The Eisenhowers were partial to soup, too. Oxtail soup, cream of almond and cream of celery were a few favorites, along with Stone Crab Bisque, and cream of Artichoke soup.

It was well known that one of President Eisenhower’s own specialties which he prepared himself, was a vegetable beef soup. President Eisenhower was an amateur chef and enjoyed thumbing through cookbooks and experimenting with recipes. The President prided himself on his homemade soups but this detailed recipe for a plain vegetable soup was more than two pages in length! He began with some practical instructions for preparing chicken broth but ended with a rather unusual suggestion for garnishing the soup:

“The best time to make…soup is a day or so after you have had fried chicken and out of which you have saved the necks, ribs, backs, etc.—uncooked. As a final touch, in the springtime when the nasturtiums are green and tender, cut them up in small pieces; boil them separately and add them to your soup. (I have never seen nasturtiums mentioned in a recipe before!

According to Poppy Cannon in THE PRESIDENT’S COOKBOOK, President Eisenhower enjoyed making an old fashioned beef stew for sixty, with directions calling for 20 pounds of beef in 3 gallons of beef stock–You may not want to make a beef stew for sixty people (does anyone have a soup pot big enough?) but you might enjoy experimenting with President Eisenhower’s beef stew scaled down to feed six—-so to make President Eisenhower’s Beef Stew:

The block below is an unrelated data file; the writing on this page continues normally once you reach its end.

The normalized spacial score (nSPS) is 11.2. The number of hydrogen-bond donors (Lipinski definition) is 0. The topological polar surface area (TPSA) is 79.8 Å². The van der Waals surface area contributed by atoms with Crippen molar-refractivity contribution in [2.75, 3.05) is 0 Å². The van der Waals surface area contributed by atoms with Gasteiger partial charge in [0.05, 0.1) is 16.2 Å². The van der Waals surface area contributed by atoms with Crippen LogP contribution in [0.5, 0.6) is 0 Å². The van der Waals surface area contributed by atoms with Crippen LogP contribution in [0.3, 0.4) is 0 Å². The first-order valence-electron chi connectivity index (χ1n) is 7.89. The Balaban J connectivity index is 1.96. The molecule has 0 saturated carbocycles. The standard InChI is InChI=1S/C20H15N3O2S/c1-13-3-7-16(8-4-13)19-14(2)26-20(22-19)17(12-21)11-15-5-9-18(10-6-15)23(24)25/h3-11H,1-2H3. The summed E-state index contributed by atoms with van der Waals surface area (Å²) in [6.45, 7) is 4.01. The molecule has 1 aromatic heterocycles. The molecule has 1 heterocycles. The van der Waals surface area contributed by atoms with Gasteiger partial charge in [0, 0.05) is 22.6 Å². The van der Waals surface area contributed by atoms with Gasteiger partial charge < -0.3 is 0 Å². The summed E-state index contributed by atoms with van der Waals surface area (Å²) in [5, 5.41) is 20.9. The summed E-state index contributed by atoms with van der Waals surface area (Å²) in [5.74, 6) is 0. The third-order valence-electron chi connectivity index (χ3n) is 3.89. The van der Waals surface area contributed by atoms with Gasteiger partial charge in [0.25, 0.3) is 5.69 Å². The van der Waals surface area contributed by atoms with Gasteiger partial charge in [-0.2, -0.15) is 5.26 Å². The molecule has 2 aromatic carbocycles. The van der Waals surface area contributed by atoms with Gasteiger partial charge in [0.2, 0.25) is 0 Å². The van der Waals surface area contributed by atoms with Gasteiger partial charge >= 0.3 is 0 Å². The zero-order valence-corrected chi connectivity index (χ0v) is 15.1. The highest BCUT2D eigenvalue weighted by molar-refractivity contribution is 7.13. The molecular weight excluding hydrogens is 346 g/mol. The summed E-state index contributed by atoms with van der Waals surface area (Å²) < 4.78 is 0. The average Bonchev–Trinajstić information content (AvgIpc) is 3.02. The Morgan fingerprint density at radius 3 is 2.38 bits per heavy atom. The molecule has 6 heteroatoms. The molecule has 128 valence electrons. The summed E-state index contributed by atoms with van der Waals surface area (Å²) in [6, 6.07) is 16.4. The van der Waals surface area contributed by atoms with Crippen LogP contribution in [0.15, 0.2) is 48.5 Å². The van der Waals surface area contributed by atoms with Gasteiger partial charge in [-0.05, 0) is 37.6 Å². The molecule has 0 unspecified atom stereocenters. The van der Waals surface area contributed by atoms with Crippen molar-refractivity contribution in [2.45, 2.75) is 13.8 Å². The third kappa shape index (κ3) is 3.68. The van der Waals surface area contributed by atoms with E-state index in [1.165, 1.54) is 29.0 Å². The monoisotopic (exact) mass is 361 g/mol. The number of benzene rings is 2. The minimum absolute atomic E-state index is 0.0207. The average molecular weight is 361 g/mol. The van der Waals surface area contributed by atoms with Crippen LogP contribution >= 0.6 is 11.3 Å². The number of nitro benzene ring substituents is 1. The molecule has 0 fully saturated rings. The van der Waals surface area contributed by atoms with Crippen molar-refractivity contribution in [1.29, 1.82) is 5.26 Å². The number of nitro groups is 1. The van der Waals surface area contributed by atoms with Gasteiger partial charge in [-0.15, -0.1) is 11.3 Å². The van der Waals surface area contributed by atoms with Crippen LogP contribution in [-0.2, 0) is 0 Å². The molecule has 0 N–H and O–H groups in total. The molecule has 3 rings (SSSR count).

Beef for stew (1-2 pounds)
Butter or other shortening
Canned bouillon (or packaged beef bouillon cubes—1 beef bouillon cube with 1 cup of water equals one cup of beef stock)
Bouquet Garni*
Small Irish potatoes
White onions
Salt and pepper to taste

Brown 2 lbs beef cubes in 2 TBSP shortening, then add 2 cans bouillon and 1 can water. Simmer, covered, until meat is nearly tender. Add bouquet garni* and 12 potatoes, halved, 1 bunch carrots, cut in 1” lengths, 12 small white onions, 2 large tomatoes, cut in eighths, salt & pepper. Remove bouquet garni and drain off liquid. Return gravy to pot and cook over low heat until well thickened.

(Watch for sales on any cut of beef, such as 7-Bone or round bone roast. Cut the meat into cubes—its much easier than buying beef that has already been cut into cubes. Cook the bone-in in a pot of water to make your own beef stock.